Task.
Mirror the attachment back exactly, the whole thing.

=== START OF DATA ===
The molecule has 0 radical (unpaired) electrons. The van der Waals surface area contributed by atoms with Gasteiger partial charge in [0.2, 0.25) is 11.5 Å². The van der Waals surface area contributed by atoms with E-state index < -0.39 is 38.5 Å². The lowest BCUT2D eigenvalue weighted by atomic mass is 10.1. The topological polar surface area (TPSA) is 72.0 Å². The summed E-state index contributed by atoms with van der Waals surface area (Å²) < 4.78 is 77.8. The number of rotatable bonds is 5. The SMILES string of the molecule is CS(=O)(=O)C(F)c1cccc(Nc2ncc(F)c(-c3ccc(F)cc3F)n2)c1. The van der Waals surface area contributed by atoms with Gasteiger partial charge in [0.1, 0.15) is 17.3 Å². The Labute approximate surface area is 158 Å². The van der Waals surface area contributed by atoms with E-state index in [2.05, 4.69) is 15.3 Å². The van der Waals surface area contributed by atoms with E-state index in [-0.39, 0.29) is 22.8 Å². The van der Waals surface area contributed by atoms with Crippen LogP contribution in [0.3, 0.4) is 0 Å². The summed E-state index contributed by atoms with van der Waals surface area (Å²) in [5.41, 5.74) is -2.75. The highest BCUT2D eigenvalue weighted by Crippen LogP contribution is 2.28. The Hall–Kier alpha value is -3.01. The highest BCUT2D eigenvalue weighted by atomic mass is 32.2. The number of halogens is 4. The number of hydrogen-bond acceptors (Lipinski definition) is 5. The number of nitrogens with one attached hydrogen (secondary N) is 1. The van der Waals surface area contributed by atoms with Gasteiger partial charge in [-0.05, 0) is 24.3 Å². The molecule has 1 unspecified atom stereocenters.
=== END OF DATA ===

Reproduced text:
The molecule has 0 radical (unpaired) electrons. The van der Waals surface area contributed by atoms with Gasteiger partial charge in [0.2, 0.25) is 11.5 Å². The van der Waals surface area contributed by atoms with E-state index < -0.39 is 38.5 Å². The lowest BCUT2D eigenvalue weighted by atomic mass is 10.1. The topological polar surface area (TPSA) is 72.0 Å². The summed E-state index contributed by atoms with van der Waals surface area (Å²) < 4.78 is 77.8. The number of rotatable bonds is 5. The SMILES string of the molecule is CS(=O)(=O)C(F)c1cccc(Nc2ncc(F)c(-c3ccc(F)cc3F)n2)c1. The van der Waals surface area contributed by atoms with Gasteiger partial charge in [0.1, 0.15) is 17.3 Å². The Labute approximate surface area is 158 Å². The van der Waals surface area contributed by atoms with E-state index in [2.05, 4.69) is 15.3 Å². The van der Waals surface area contributed by atoms with E-state index in [-0.39, 0.29) is 22.8 Å². The van der Waals surface area contributed by atoms with Crippen LogP contribution in [0.3, 0.4) is 0 Å². The summed E-state index contributed by atoms with van der Waals surface area (Å²) in [5.41, 5.74) is -2.75. The highest BCUT2D eigenvalue weighted by Crippen LogP contribution is 2.28. The Hall–Kier alpha value is -3.01. The highest BCUT2D eigenvalue weighted by atomic mass is 32.2. The number of halogens is 4. The number of hydrogen-bond acceptors (Lipinski definition) is 5. The number of nitrogens with one attached hydrogen (secondary N) is 1. The van der Waals surface area contributed by atoms with Gasteiger partial charge in [-0.05, 0) is 24.3 Å². The molecule has 1 unspecified atom stereocenters.